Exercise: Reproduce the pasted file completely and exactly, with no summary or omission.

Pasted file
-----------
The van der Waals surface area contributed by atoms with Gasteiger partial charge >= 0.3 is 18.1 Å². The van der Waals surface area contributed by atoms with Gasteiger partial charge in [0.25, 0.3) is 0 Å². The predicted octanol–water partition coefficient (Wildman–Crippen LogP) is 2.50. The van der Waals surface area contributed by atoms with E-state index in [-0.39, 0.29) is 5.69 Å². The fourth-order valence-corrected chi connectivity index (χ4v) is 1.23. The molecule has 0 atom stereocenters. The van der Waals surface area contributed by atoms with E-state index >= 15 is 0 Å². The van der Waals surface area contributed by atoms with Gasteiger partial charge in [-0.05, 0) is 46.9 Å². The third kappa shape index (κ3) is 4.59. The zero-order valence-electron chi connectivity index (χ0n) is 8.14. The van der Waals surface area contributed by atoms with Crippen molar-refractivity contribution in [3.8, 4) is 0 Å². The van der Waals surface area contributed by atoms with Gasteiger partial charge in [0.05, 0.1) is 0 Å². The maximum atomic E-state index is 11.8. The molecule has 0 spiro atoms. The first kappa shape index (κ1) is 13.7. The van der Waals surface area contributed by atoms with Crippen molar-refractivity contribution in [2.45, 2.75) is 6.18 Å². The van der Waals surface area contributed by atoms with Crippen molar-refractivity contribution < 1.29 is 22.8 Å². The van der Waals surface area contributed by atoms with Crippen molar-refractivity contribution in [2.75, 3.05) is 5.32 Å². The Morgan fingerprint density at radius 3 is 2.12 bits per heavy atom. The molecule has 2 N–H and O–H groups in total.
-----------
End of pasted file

The van der Waals surface area contributed by atoms with Gasteiger partial charge >= 0.3 is 18.1 Å². The van der Waals surface area contributed by atoms with Gasteiger partial charge in [0.25, 0.3) is 0 Å². The predicted octanol–water partition coefficient (Wildman–Crippen LogP) is 2.50. The van der Waals surface area contributed by atoms with E-state index in [-0.39, 0.29) is 5.69 Å². The fourth-order valence-corrected chi connectivity index (χ4v) is 1.23. The molecule has 0 atom stereocenters. The van der Waals surface area contributed by atoms with E-state index >= 15 is 0 Å². The van der Waals surface area contributed by atoms with Gasteiger partial charge in [-0.05, 0) is 46.9 Å². The third kappa shape index (κ3) is 4.59. The zero-order valence-electron chi connectivity index (χ0n) is 8.14. The van der Waals surface area contributed by atoms with Crippen molar-refractivity contribution in [3.8, 4) is 0 Å². The van der Waals surface area contributed by atoms with Gasteiger partial charge in [0.05, 0.1) is 0 Å². The maximum atomic E-state index is 11.8. The molecule has 0 spiro atoms. The first kappa shape index (κ1) is 13.7. The van der Waals surface area contributed by atoms with Crippen molar-refractivity contribution in [2.45, 2.75) is 6.18 Å². The van der Waals surface area contributed by atoms with Crippen molar-refractivity contribution < 1.29 is 22.8 Å². The van der Waals surface area contributed by atoms with Crippen molar-refractivity contribution in [2.75, 3.05) is 5.32 Å². The Morgan fingerprint density at radius 3 is 2.12 bits per heavy atom. The molecule has 2 N–H and O–H groups in total.